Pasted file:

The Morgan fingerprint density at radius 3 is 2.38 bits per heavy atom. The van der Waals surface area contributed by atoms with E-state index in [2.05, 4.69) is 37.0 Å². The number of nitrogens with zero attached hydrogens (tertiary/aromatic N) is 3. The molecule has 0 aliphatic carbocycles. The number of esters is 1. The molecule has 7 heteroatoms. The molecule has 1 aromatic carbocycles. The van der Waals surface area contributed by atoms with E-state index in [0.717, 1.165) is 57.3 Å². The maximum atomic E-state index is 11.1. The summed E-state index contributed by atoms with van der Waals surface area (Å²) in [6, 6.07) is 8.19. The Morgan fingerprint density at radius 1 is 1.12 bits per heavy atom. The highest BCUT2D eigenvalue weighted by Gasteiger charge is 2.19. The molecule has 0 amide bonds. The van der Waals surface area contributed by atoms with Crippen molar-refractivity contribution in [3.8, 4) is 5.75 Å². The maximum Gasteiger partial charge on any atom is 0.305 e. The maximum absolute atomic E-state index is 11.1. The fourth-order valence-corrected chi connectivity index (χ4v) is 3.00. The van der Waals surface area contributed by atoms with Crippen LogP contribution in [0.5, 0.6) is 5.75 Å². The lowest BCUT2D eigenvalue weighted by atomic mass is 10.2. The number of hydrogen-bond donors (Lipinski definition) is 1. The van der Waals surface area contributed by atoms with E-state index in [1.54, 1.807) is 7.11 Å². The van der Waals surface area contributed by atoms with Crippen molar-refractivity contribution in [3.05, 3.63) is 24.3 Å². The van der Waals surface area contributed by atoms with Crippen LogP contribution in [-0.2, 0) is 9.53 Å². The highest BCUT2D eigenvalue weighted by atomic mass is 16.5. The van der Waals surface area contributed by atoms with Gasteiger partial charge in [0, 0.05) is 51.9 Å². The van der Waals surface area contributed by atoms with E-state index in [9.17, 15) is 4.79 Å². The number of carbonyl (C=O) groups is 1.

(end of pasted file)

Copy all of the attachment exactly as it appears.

The Morgan fingerprint density at radius 3 is 2.38 bits per heavy atom. The van der Waals surface area contributed by atoms with E-state index in [2.05, 4.69) is 37.0 Å². The number of nitrogens with zero attached hydrogens (tertiary/aromatic N) is 3. The molecule has 0 aliphatic carbocycles. The number of esters is 1. The molecule has 7 heteroatoms. The molecule has 1 aromatic carbocycles. The van der Waals surface area contributed by atoms with E-state index in [0.717, 1.165) is 57.3 Å². The maximum atomic E-state index is 11.1. The summed E-state index contributed by atoms with van der Waals surface area (Å²) in [6, 6.07) is 8.19. The Morgan fingerprint density at radius 1 is 1.12 bits per heavy atom. The highest BCUT2D eigenvalue weighted by Gasteiger charge is 2.19. The molecule has 0 amide bonds. The van der Waals surface area contributed by atoms with Crippen molar-refractivity contribution in [3.8, 4) is 5.75 Å². The maximum Gasteiger partial charge on any atom is 0.305 e. The maximum absolute atomic E-state index is 11.1. The fourth-order valence-corrected chi connectivity index (χ4v) is 3.00. The van der Waals surface area contributed by atoms with Crippen LogP contribution in [0.5, 0.6) is 5.75 Å². The lowest BCUT2D eigenvalue weighted by atomic mass is 10.2. The number of hydrogen-bond donors (Lipinski definition) is 1. The van der Waals surface area contributed by atoms with E-state index in [1.54, 1.807) is 7.11 Å². The van der Waals surface area contributed by atoms with Crippen molar-refractivity contribution in [3.05, 3.63) is 24.3 Å². The van der Waals surface area contributed by atoms with Crippen LogP contribution in [-0.2, 0) is 9.53 Å². The highest BCUT2D eigenvalue weighted by atomic mass is 16.5. The van der Waals surface area contributed by atoms with Gasteiger partial charge in [0, 0.05) is 51.9 Å². The van der Waals surface area contributed by atoms with E-state index in [9.17, 15) is 4.79 Å². The number of carbonyl (C=O) groups is 1.